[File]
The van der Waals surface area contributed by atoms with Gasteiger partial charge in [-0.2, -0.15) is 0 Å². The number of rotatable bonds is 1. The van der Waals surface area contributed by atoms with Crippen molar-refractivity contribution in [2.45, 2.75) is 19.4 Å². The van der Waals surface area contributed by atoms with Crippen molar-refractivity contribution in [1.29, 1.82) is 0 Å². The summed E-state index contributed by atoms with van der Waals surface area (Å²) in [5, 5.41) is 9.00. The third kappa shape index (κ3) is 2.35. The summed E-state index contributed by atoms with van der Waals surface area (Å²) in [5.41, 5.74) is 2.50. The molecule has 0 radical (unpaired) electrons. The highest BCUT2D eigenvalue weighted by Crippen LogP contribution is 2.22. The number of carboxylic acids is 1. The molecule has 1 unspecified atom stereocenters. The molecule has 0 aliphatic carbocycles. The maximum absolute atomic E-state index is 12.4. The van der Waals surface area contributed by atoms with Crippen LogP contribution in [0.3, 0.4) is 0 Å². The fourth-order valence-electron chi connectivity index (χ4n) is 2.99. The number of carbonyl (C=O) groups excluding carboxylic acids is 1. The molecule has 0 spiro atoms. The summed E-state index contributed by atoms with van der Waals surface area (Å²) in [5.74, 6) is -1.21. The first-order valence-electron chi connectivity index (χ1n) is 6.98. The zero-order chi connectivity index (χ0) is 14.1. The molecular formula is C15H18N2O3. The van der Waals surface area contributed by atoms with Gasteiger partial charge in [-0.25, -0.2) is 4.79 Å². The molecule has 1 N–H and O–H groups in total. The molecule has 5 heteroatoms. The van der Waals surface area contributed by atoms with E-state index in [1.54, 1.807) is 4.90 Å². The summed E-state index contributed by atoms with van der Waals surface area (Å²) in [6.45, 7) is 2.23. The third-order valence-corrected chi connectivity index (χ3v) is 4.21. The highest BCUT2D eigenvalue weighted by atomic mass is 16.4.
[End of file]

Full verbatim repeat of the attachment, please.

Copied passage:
The van der Waals surface area contributed by atoms with Gasteiger partial charge in [-0.2, -0.15) is 0 Å². The number of rotatable bonds is 1. The van der Waals surface area contributed by atoms with Crippen molar-refractivity contribution in [2.45, 2.75) is 19.4 Å². The van der Waals surface area contributed by atoms with Crippen molar-refractivity contribution in [1.29, 1.82) is 0 Å². The summed E-state index contributed by atoms with van der Waals surface area (Å²) in [5, 5.41) is 9.00. The third kappa shape index (κ3) is 2.35. The summed E-state index contributed by atoms with van der Waals surface area (Å²) in [5.41, 5.74) is 2.50. The molecule has 0 radical (unpaired) electrons. The highest BCUT2D eigenvalue weighted by Crippen LogP contribution is 2.22. The number of carboxylic acids is 1. The molecule has 1 unspecified atom stereocenters. The molecule has 0 aliphatic carbocycles. The maximum absolute atomic E-state index is 12.4. The van der Waals surface area contributed by atoms with Crippen LogP contribution in [0.3, 0.4) is 0 Å². The fourth-order valence-electron chi connectivity index (χ4n) is 2.99. The number of carbonyl (C=O) groups excluding carboxylic acids is 1. The molecule has 0 spiro atoms. The summed E-state index contributed by atoms with van der Waals surface area (Å²) in [5.74, 6) is -1.21. The first-order valence-electron chi connectivity index (χ1n) is 6.98. The zero-order chi connectivity index (χ0) is 14.1. The molecular formula is C15H18N2O3. The van der Waals surface area contributed by atoms with Gasteiger partial charge in [-0.25, -0.2) is 4.79 Å². The molecule has 1 N–H and O–H groups in total. The molecule has 5 heteroatoms. The van der Waals surface area contributed by atoms with E-state index in [1.54, 1.807) is 4.90 Å². The summed E-state index contributed by atoms with van der Waals surface area (Å²) in [6.45, 7) is 2.23. The third-order valence-corrected chi connectivity index (χ3v) is 4.21. The highest BCUT2D eigenvalue weighted by atomic mass is 16.4.